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Man Sends Tennis Balls to Strangers in Late Dog's Memory

"Some people have religion and some people have, you know, their materialistic things, but for me it was the dog," said Chris Sontag-Ratti.

When it came time to name the Boxer/Rottweiler puppy his uncle had given him, Chris Sontag-Ratti literally picked one out of a hat. "Everything" turned out to be as fitting as it was random. (Published Wednesday, Feb. 17, 2016)

A San Francisco Bay Area man who lost his beloved pooch to cancer is keeping his fallen friend's memory alive by sending tennis balls to dog lovers around the country — and even the world.

Chris Stonag-Ratti launched the initiative on Instagram last month, with a post promising to send anyone a free tennis ball if they'd use it to play with their dog like Sontag-Ratti wished he could play with his.

His Boxer-Rottweiler mix, "Everything," succumbed to cancer in January 2014 at the age of 12, and pain of her absence is still very real. Her name — chosen at random when Sontag-Ratti adopted her in 2002 — turned out to be as perfect as it was unusual.

"Everything" became just that to Sontag-Ratti.

"Some people have religion and some people have, you know, their materialistic things, but for me it was the dog," Sontag-Ratti said.

During tough times and while tempted down dark roads, his dog was one thing that kept him from heading too far astray.

"Any time I got into troubled water, she was like an extra reason for me to make sure to get out and stay out," Sontag-Ratti said. "No matter what, I had her as like this responsibility and I never let that go.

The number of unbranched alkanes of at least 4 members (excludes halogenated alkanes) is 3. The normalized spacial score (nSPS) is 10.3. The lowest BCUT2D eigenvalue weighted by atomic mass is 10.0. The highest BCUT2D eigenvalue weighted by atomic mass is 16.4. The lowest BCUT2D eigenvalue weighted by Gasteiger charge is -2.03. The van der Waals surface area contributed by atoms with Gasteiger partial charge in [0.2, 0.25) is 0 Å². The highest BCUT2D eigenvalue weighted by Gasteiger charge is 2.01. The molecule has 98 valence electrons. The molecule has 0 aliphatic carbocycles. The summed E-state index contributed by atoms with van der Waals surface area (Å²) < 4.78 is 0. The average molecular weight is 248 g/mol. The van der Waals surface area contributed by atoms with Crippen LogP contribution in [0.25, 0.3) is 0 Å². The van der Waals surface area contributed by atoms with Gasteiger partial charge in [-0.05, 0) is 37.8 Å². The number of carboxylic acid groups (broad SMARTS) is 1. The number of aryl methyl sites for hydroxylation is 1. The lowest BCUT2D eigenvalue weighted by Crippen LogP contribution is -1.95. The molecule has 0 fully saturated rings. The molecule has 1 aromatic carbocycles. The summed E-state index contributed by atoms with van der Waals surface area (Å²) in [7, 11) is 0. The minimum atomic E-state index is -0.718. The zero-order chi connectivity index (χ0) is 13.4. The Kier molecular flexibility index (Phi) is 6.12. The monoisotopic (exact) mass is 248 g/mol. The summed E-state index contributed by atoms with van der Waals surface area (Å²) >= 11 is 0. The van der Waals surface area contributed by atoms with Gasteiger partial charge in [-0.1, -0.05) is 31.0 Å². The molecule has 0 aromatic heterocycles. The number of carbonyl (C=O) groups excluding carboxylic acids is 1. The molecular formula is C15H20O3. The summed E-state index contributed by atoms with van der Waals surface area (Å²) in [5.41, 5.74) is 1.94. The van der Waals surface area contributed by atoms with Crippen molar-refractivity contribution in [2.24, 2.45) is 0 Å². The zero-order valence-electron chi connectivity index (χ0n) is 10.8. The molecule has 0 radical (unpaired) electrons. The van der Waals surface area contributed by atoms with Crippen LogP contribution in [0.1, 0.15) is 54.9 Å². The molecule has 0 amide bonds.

Sontag-Ratti was devastated to lose her. But if time won't heal the wound, perhaps kindness might ease the pain.

He embarked on his mission with 100 tennis balls and low expectations.

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"I figured I was gonna be sitting in my room with about 80 or 90 tennis balls but it didn't happen like that," Sontag-Ratti said.

His Instagram post garnered more than 8,000 likes in a single day, and his tennis ball supply was exhausted practically overnight. Sontag-Ratti now has a waiting list hundreds of dogs long.

People from around the country and the world have been sending in requests, along with notes of thanks and encouragement. Many recipients then send pictures of their dogs playing with the tennis balls.

"I feel great about it. It wasn't just about Everything and myself. It was about affecting other people and like getting them in contact with their, with their pets," Sontag-Ratti said. "So that maybe a backyard dog on a chain, hopefully, they'll let the dog off the chain and throw the ball or something."

It's a lesson worth learning. If you ever feel like you've lost everything, throw a little love into the world, and watch it fetched right back to you. 

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